Touch up
    What about those everyday bangs and booboos that affect your furniture? Let’s say you bang the vacuum into the leg of a chair or drop something on a tabletop. The nick is not severe enough to require a professional repair, so here is a simple fix. Purchase three colors of shoe polish—black, brown and cordovan (red wine colored—then blend a combination of the polishes to match the wood finish. Apply the polish to the area with a soft cloth and buff. Furniture repair markers available at Bed Bath & Beyond work well for this purpose, but I think the shoe polish gives you a better repair.
    Freshen Up
    Suppose you acquire a vintage piece of furniture that smells old and musty. You can do several things to eliminate that stench. First, sit the piece outside in the sun and fresh air. This works similar to actually dehumidifying the piece. The rays from the sun will literally dry out the wood and remove the musty smell. Another option is to put coffee grounds, charcoal, baking soda or kitty litter in an open container inside the item’s drawers or the cabinet. Make daily visits to the piece and take a good sniff, replacing the product of choice as needed. You can also try wiping the drawers and interiors with a rag or nylon bristle brush, being mindful not to let the piece get too wet. Try a solution of vinegar and water or 2 gallons of water with 1/2 cup of Pine-Sol. One last option I was told about years ago: Wipe down the drawer and cabinet interiors with a cheap straight vodka!
    Page 3 of 4 - Common-sense strategies
    When it comes to furniture care, your common-sense strategy is to prevent scratches and dings in the first place.
        •    Coasters are a must. I find that needlepoint coasters are just the cat’s meow. Even when condensation accumulates on the glass, you can lift the glass without bringing the coaster along. Don’t you just hate that! Warning: They are pricey, but well worth the ability to prevent damage from falling coasters! I found amazing ones at Smathers & Branson (www.smathersandbranson.com).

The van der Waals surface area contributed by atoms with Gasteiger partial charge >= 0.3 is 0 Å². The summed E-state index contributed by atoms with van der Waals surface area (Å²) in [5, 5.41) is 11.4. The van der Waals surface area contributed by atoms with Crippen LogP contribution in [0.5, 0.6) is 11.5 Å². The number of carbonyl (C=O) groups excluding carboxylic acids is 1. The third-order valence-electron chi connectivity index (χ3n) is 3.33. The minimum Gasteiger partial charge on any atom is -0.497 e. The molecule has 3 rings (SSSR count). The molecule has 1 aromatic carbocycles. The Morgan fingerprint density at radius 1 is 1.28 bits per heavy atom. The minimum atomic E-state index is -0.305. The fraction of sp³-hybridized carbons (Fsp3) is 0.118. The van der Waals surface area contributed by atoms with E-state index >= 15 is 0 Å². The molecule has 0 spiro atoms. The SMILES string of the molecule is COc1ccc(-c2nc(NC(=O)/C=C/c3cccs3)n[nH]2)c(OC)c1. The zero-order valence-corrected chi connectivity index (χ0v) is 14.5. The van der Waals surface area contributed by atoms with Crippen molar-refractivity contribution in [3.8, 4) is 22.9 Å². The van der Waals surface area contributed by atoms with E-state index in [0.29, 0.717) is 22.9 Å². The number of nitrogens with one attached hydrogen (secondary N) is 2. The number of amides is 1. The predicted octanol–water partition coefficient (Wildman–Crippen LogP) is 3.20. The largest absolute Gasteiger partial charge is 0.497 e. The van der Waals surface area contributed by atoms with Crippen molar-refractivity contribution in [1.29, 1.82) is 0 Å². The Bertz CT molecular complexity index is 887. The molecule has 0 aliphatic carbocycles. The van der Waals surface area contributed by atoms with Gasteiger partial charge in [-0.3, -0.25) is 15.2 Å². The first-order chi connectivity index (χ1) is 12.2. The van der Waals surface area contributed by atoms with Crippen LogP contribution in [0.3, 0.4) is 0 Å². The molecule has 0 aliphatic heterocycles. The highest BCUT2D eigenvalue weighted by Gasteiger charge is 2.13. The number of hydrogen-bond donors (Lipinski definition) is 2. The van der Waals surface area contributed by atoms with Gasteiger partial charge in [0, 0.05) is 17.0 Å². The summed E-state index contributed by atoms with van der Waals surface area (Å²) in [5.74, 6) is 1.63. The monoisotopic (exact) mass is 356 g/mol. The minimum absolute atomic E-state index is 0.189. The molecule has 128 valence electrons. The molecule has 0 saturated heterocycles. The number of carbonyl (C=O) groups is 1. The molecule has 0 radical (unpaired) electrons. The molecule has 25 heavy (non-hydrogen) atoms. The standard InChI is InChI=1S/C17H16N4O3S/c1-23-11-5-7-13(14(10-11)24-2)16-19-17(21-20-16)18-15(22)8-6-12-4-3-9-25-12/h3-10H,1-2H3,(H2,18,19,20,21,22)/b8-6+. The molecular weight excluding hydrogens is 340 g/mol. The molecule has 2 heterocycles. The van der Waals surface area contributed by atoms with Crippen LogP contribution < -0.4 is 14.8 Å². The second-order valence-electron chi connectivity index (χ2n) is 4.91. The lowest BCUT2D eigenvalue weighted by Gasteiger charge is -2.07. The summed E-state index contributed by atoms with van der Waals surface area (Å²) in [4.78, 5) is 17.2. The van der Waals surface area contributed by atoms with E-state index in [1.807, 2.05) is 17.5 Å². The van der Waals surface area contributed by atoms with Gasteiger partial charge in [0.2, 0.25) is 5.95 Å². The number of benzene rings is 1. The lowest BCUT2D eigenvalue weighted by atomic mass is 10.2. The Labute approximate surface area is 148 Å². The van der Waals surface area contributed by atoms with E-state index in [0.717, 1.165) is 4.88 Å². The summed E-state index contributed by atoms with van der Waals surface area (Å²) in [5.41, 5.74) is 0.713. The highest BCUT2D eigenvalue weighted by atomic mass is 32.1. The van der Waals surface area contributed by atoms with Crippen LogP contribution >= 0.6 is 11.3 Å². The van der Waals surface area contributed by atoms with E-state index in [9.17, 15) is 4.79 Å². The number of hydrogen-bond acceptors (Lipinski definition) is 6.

•    Placemats on dining furniture are another simple and smart investment. My favorites, such as Pimpernel, are often found at Tuesday Morning. They are just lovely, wonderful scenes—like a piece of art for the table—and you can always find ones for the current holiday. Wipe off for easy cleaning; no need to wash or iron. Again, these are a bit on the pricey side, but I am telling you they are addictive. Use them in the center of a table to protect the wood form a hot dish.
    • Use trivets on the dining table to guard against the white scorch marks that hot dishes can cause.
    • Custom table pads are ideal for handling a holiday dinner and the damage that can happen to fine wood. I like Sentry Table Pads (www. sentrytablepads.com).
    • Finally, all the pretties we use to decorate our homes need to have adhesive protective dots to eliminate scratches. These are available everywhere: Ace, Dillion’s, Walmart. I suggest you stockpile them, so when you bring a new treasure home, you can put them on right away before you forget.
    I do want to say one thing about scratches and the occasional damage that can happen to your furniture: Don’t stress about it. I’ve had clients who put glass on every tabletop to protect it, much like a hotel. But guess what folks, life happens! Things get dinged, and furniture without some human history is not being used or loved! I will end with one of my favorite stories. I have only one darling granddaughter…Sophia! I had received a black baby grand piano for Christmas that played one year…oh what a delight. We all stood around it singing and my husband (Bob) put Sophia on the closed top to dance and giggle and generally entertain us all. The next morning I discovered many fine lined scratches all over the top of my new piano. Nope Bob left her shoes on so would not slip! They were lovingly known as "Sophia Scratches"!
    Use and love your furniture and embrace the occasional boo boo!
    Page 4 of 4 - Have a lovely and beautiful week my friends!